“When I think about binaries, I think of how much the West loves systems of codes and categories. Everything must fit into neat little discrete boxes and there is no room for play or fluidity. I think about the violence that goes into producing, perpetuating and rendering those boxes unquestionable, be that violence of the obstetrician’s knife, the violence of the prison industrial complex, or the violence of colonization. It is difficult to think of colonization without these boundaries, binaries, and systems of coding. Colonization at its essence seems to be about the coding of indigenous bodies and knowledges into Western systems of classification through material and epistemological violence.”
When I posted this on the discussion board, it was in the context of the Healthy Planet exhibit, the narrative of which created boundaries between the Global North and Global South and between nation-states and cultures– to make a point about health, development, culture and food. Lacking from the exhibit, beyond it’s absence of any kind of critical analysis, was any sense of movement– everything was very fixed into these boundaries and if there was movement, it was things being exported from the West to the rest of the world: brands, foods, etc: globalization, McDonaldization: economic neo-colonialism.
How DO we think about decolonization in this context: the context of boundary production and systems of classification on a global level? I catch myself thinking in binaries constantly. Things are. Or they are not. Certain things are good; others are shit. It is difficult to think about colonization and globalization without having this very visceral reaction to the violence in both. And to see one’s self implicated in this is troublesome, to put it extraordinarily mildly. It is one thing to think we are all indigenous to somewhere and quite another to think about my ancestors coming over on the Mayflower. To locate one’s self at this nexus of privilege on a global scale…
Is decolonization the removal of boundaries? The dismemberment of systems of classification? No. When I think about decolonization’s resonances, I think about environmental pastoral rhetoric– the return to this bucolic time before industrialization, before people, before colonization. And I feel like within the context of environmentalism, it rings especially bullshit– there never was a mythical past pre-people pre-degradation that we can return to, especially since this particular narrative has a tendency to erase indigenous peoples when told by white enviros. we don’t have access to that past and every attempt to tell it is steeped in nostalgia and politics. To return to decolonization, I feel like there is something similar but not analagous– we don’t have access to a pre-colonial time, we can’t rebuild the Americas circa 1491 and indeed that desire can lead us to some genocidal places. Instead when I think seriously about decolonization, I think about a third syncretic option: the disruption of binaries in a much more subtle way.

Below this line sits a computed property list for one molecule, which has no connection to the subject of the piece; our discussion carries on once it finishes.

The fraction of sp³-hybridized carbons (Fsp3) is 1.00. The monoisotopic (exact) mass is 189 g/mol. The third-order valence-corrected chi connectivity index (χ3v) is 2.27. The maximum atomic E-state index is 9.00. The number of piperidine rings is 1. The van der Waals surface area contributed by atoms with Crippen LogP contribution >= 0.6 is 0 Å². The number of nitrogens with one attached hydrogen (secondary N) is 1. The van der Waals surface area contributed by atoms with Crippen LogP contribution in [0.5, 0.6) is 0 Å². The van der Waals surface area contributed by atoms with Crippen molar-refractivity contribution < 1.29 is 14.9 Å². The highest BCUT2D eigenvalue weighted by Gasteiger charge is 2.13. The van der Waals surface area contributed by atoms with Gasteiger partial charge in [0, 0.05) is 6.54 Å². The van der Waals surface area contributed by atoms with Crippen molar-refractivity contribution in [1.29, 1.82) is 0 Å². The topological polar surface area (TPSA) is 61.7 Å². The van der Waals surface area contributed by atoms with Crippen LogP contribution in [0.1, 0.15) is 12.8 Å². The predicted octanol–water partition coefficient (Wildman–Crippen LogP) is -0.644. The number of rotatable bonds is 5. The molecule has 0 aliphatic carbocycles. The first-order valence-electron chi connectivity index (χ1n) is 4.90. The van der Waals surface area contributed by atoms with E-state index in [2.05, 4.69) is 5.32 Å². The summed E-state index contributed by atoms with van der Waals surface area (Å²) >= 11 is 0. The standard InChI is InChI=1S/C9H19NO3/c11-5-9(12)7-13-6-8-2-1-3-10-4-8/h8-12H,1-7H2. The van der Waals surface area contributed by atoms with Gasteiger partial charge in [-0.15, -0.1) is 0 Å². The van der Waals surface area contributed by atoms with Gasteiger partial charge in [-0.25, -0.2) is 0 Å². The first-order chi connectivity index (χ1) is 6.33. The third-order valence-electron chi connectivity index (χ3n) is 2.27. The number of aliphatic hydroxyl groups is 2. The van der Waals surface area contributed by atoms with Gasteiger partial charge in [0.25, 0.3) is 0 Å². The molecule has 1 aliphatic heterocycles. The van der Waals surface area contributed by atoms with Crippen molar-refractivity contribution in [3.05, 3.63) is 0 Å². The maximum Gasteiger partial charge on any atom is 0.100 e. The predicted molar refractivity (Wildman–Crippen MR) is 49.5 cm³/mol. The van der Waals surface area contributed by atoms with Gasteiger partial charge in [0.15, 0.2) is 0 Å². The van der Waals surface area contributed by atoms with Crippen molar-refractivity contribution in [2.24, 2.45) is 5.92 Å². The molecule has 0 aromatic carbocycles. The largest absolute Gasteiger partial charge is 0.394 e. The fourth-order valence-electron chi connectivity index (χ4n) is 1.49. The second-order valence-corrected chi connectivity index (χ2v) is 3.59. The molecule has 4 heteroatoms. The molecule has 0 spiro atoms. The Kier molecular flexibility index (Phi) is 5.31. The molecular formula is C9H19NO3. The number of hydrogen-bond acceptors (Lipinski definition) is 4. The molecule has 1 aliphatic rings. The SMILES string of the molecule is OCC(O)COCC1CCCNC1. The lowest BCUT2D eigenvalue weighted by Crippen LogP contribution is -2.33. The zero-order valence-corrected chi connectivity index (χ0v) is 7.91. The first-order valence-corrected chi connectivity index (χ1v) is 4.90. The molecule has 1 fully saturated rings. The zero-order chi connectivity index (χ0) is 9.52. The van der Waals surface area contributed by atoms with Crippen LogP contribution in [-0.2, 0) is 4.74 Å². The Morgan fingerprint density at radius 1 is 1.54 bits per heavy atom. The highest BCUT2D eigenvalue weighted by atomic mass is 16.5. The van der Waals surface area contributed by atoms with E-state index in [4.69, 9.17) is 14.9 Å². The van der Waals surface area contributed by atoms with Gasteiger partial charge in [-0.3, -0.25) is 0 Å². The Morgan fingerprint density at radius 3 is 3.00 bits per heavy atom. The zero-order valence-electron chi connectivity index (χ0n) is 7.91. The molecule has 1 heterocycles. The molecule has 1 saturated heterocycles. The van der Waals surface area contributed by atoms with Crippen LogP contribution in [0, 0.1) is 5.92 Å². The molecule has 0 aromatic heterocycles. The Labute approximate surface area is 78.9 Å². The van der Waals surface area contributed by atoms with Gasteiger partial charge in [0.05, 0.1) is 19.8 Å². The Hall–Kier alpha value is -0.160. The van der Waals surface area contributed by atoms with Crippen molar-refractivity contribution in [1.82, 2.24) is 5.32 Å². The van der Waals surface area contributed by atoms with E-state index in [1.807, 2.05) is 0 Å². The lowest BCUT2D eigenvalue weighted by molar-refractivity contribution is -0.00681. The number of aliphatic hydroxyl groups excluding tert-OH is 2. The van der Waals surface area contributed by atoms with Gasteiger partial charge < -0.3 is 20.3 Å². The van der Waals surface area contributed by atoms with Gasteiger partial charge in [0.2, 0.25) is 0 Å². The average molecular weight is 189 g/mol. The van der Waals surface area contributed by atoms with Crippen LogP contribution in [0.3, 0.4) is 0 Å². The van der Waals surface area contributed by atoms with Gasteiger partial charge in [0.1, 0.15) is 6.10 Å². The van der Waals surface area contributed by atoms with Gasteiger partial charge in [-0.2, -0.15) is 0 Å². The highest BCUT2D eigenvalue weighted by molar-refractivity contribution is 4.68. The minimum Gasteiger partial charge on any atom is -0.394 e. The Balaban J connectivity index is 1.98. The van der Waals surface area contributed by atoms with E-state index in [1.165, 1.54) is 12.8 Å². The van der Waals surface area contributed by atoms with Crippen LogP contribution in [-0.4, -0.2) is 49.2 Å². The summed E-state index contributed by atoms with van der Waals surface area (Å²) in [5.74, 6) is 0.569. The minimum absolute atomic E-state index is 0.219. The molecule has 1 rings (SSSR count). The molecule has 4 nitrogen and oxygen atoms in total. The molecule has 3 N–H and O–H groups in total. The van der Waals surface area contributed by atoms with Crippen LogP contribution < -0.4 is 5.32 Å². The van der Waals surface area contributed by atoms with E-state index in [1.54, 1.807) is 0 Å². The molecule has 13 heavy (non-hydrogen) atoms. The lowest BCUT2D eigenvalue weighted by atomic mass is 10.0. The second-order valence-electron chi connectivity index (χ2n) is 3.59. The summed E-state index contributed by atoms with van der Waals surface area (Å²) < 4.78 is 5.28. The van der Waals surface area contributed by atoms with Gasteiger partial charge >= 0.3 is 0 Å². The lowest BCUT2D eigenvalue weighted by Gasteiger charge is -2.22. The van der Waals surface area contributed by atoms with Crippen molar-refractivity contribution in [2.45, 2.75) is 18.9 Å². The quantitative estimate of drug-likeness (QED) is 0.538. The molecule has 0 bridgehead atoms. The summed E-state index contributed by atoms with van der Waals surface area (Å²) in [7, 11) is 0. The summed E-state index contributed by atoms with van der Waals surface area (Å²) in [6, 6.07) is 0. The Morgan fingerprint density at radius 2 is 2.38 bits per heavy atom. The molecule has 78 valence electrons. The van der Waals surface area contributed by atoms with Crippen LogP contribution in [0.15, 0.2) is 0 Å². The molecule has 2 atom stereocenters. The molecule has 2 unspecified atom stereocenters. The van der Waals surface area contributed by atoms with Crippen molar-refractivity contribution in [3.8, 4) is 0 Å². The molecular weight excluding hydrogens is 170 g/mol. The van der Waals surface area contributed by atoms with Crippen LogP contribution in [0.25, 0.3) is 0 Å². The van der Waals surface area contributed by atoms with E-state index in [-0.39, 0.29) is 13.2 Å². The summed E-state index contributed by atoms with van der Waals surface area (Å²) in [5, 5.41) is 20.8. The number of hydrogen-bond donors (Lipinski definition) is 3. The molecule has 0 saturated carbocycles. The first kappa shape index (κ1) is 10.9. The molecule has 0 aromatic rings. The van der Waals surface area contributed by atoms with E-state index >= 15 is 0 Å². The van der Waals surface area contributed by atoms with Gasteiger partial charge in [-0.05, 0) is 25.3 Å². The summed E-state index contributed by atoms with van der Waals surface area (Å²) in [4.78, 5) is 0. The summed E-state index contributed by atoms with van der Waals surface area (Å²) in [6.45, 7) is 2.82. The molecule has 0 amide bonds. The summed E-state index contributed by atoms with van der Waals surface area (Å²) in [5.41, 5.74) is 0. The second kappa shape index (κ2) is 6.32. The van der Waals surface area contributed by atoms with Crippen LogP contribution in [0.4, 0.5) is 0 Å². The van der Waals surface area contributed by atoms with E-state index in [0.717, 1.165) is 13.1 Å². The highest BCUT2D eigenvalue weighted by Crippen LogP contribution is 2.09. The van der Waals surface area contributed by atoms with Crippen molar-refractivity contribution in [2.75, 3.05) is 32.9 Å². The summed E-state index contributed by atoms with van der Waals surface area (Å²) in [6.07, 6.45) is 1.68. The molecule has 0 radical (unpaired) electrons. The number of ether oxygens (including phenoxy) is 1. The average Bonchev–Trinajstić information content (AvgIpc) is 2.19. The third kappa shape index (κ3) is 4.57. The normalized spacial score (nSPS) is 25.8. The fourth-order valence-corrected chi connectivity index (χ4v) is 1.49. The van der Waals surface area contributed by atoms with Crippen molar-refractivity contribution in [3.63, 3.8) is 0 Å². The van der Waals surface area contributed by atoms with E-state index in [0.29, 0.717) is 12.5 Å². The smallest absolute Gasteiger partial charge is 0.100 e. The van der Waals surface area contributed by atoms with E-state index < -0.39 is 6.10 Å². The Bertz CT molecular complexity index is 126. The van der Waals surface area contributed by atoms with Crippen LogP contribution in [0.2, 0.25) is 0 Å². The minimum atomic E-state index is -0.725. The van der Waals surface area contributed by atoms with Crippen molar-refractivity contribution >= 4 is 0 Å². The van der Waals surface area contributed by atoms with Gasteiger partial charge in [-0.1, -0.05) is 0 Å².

I think revolutionary rhetoric is shit on a certain level. There will be no revolution. There will be no liberation as this telelogical end point; the end of history, the grand sweeping violent ushering in of a thousand year reign of social justice. The revolution, the liberation is a process, is the struggle itself, is you and me talking, is tiny acts of resistance now and forever. This is not to say that capitalism wont crumble at some point nor that we aren’t living in interesting times, nor to disregard revolutionary struggle here and abroad. But I think its very much a similar thing with decolonization. Decolonization is a process. Decolonization is not something static. It exists within these Western boundary/binary/classification systems and yet at the same time apart, resistant. To build resistance within the belly of the beast, that is perhaps the truly radical move. But at the same time, that is such an ambivalent position and so much tension to hold within one’s self. I think that is what I was trying to get at in my paper for Fem Search Meth.
I also think about the ways that boundaries play out on a very micro scale, separating people from one another through these reified, “self-evident” boundaries. Reaching across institutionalized hierarchies is a truly human gesture but its also incredibly difficult. But that is part of decolonization, perhaps. Thank you so much for an excellent quarter.